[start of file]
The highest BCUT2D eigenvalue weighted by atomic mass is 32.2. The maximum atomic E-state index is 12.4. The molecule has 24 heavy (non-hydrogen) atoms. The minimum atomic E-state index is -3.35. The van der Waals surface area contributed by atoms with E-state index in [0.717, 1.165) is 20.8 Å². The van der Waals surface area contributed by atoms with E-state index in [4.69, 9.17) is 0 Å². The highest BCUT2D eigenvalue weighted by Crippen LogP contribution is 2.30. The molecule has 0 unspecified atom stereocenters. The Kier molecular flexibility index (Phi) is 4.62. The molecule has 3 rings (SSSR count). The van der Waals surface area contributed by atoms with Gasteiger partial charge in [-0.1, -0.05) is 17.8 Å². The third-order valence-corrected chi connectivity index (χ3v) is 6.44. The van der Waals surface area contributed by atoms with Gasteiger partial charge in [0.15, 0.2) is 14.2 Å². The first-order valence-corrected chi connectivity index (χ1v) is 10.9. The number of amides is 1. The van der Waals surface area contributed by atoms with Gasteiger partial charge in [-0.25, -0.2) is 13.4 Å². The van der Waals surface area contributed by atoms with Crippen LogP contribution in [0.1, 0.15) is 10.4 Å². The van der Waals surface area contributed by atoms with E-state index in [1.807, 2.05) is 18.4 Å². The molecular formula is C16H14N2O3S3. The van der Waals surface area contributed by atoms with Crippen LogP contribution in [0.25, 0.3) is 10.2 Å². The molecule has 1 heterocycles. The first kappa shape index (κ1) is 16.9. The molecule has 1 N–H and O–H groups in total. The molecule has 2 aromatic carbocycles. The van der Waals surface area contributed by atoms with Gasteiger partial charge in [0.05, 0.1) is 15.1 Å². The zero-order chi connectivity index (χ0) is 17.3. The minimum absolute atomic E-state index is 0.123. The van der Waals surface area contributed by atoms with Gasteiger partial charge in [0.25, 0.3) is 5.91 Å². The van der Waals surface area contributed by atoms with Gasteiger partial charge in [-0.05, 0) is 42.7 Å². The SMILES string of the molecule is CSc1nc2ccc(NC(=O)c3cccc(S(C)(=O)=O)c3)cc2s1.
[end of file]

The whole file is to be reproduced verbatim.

The highest BCUT2D eigenvalue weighted by atomic mass is 32.2. The maximum atomic E-state index is 12.4. The molecule has 24 heavy (non-hydrogen) atoms. The minimum atomic E-state index is -3.35. The van der Waals surface area contributed by atoms with E-state index in [0.717, 1.165) is 20.8 Å². The van der Waals surface area contributed by atoms with E-state index in [4.69, 9.17) is 0 Å². The highest BCUT2D eigenvalue weighted by Crippen LogP contribution is 2.30. The molecule has 0 unspecified atom stereocenters. The Kier molecular flexibility index (Phi) is 4.62. The molecule has 3 rings (SSSR count). The van der Waals surface area contributed by atoms with Gasteiger partial charge in [-0.1, -0.05) is 17.8 Å². The third-order valence-corrected chi connectivity index (χ3v) is 6.44. The van der Waals surface area contributed by atoms with Gasteiger partial charge in [0.15, 0.2) is 14.2 Å². The first-order valence-corrected chi connectivity index (χ1v) is 10.9. The number of amides is 1. The van der Waals surface area contributed by atoms with Gasteiger partial charge in [-0.25, -0.2) is 13.4 Å². The van der Waals surface area contributed by atoms with Crippen LogP contribution in [0.1, 0.15) is 10.4 Å². The van der Waals surface area contributed by atoms with E-state index in [1.807, 2.05) is 18.4 Å². The molecular formula is C16H14N2O3S3. The van der Waals surface area contributed by atoms with Crippen LogP contribution in [0.25, 0.3) is 10.2 Å². The molecule has 1 heterocycles. The first kappa shape index (κ1) is 16.9. The molecule has 1 N–H and O–H groups in total. The molecule has 2 aromatic carbocycles. The van der Waals surface area contributed by atoms with Gasteiger partial charge in [0.05, 0.1) is 15.1 Å². The zero-order chi connectivity index (χ0) is 17.3. The minimum absolute atomic E-state index is 0.123. The van der Waals surface area contributed by atoms with Gasteiger partial charge in [0.25, 0.3) is 5.91 Å². The van der Waals surface area contributed by atoms with Gasteiger partial charge in [-0.05, 0) is 42.7 Å². The SMILES string of the molecule is CSc1nc2ccc(NC(=O)c3cccc(S(C)(=O)=O)c3)cc2s1.